Commercial Prices in Texas

Commercial customers have fared better than residential customers under Texas electric deregulation.

By R.A. Dyer

Individual Texas residential consumers buying electricity from competitive power providers historically have paid more than Texans buying power from providers exempt from competition. Our friends at the Texas Coalition for Affordable Power have documented this historic price disparity over the years and found a small residential gap between deregulated and non-deregulated prices as recently as 2017.

You can read that report here.

Recently they went back through the data, but instead with an eye for commercial rates. This is of particular interest to TCCFUI because this is the category of utility rates typically paid by municipal customers. TCAP examined commercial rates for most of the history of electric deregulation in Texas, which began after the adoption Senate Bill 7 two decades ago.

The chart at the top of this post summarizes those findings. It shows average annual commercial rates inside deregulated Texas, in areas of Texas outside deregulation and nationwide. The analysis begins in 2002 — the year the state’s deregulated retail electric market opened — and ends in 2017, which was the last year for which data exists to conduct the analysis.

The Texas Coalition for Affordable Power releases a new price analysis each year.

What they found is that similar to the experience of Texas residential customers, commercial customers in Texas paid comparatively higher prices under deregulation for much of the market’s history. As shown in the chart above, average commercial rates during the first decade of deregulation were higher, on average, than corresponding rates in areas of Texas exempt from deregulation.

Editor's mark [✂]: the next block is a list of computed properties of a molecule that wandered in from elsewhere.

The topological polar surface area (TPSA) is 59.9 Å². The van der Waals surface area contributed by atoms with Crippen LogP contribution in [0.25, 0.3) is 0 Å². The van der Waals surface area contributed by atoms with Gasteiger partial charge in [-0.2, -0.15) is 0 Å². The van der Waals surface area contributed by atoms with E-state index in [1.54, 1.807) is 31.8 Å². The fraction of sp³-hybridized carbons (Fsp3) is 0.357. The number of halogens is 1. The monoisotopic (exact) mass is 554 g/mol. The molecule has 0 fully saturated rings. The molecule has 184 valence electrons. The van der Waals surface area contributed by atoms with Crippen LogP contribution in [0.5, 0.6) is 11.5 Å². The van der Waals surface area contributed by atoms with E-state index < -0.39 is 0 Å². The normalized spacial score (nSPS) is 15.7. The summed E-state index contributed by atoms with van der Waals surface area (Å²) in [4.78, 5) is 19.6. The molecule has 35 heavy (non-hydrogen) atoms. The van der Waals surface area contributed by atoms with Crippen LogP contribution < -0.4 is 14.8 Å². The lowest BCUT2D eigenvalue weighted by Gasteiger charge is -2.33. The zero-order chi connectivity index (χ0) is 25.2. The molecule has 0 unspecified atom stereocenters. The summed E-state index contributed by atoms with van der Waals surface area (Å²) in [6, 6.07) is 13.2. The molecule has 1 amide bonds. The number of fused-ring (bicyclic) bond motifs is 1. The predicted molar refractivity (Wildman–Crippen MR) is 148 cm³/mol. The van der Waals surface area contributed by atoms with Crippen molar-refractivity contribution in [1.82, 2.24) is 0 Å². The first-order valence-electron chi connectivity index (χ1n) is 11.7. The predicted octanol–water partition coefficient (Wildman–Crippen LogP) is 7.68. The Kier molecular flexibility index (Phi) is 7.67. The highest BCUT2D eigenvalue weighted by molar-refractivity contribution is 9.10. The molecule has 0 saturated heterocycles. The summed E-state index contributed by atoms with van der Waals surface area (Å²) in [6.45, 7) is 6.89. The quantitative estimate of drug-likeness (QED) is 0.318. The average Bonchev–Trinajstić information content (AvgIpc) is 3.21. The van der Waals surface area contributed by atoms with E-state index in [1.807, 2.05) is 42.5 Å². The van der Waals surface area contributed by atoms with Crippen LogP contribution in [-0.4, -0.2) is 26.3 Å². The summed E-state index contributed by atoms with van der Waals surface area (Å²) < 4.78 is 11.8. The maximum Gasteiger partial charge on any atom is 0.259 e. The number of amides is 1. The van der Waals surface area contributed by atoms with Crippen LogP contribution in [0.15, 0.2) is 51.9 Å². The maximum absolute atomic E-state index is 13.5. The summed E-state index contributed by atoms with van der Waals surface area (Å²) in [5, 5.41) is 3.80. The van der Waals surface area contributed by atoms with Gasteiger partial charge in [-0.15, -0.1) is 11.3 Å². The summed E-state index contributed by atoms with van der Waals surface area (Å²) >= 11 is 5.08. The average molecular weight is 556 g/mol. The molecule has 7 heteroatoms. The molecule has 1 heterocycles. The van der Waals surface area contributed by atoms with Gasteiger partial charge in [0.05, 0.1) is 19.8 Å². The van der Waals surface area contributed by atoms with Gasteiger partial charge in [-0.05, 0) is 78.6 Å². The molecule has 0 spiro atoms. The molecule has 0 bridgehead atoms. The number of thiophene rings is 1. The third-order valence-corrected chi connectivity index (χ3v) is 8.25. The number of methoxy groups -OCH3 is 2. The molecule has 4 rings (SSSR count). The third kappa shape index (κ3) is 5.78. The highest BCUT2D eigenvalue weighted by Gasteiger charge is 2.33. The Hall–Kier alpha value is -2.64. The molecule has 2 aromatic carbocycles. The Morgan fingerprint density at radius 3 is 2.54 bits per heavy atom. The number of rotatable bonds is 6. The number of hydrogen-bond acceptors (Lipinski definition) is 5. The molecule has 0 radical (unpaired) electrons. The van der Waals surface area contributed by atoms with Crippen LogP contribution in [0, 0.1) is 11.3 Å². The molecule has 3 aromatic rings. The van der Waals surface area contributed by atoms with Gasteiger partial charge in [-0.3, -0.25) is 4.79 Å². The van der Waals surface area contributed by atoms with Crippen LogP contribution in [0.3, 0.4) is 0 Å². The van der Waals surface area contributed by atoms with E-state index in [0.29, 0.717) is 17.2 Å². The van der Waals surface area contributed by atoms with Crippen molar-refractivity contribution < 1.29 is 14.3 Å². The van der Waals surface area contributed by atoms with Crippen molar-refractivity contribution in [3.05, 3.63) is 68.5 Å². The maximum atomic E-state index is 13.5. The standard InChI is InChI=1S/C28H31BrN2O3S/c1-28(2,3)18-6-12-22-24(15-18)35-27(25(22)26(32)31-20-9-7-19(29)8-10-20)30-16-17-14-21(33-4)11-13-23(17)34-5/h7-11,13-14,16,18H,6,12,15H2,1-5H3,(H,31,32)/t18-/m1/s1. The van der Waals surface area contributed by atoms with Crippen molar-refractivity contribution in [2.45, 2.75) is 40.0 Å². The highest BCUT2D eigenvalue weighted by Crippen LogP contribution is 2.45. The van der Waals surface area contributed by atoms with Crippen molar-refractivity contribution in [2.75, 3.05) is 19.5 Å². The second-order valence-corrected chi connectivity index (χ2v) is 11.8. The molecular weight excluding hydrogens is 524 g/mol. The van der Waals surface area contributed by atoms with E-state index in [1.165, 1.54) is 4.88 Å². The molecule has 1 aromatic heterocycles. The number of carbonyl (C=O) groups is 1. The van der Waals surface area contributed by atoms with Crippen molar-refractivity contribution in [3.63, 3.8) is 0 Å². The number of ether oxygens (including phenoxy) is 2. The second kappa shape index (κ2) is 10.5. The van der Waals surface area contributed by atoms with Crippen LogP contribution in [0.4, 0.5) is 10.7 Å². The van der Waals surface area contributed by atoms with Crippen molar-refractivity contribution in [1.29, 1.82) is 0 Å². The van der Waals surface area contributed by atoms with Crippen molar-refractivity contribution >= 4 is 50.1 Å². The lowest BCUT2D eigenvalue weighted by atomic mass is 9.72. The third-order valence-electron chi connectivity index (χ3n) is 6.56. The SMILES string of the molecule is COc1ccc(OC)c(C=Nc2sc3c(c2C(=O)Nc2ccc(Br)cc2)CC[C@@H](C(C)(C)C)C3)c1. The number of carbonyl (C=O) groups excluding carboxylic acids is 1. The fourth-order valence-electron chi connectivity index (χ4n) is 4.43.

But the trend began changing around 2008. In 2009, commercial rates in deregulated areas of Texas dropped below commercial rates nationwide. By 2012, average Texas deregulated commercial rates dropped below corresponding rates in deregulation-exempt areas of Texas.

Under the state’s retail electric deregulation law, consumers living in about 85 percent of Texas have a choice of electric providers. Consumers in the remaining 15 percent of Texas do not have similar options, and instead must purchase electricity from a single deregulation-exempt provider in their area.

This bifurcated system — with some Texans receiving service in deregulated areas, and others receiving service in areas exempt from deregulation — provides a unique opportunity to compare prices. TCAP compares these prices each year and posts its findings on its website.

Their analysis also shows that on average, electricity prices for commercial customers in deregulated Texas were 17.6 percent lower in 2017 than corresponding prices in deregulation-exempt areas of Texas. By contrast, Texas residential customers under deregulation paid about 1.9 percent more, on average, during 2017, as compared to residential customers in deregulation-exempt areas.

TCAP retrieved data for their analysis from the United States Energy Information Administration. You can read more here.

— R.A. Dyer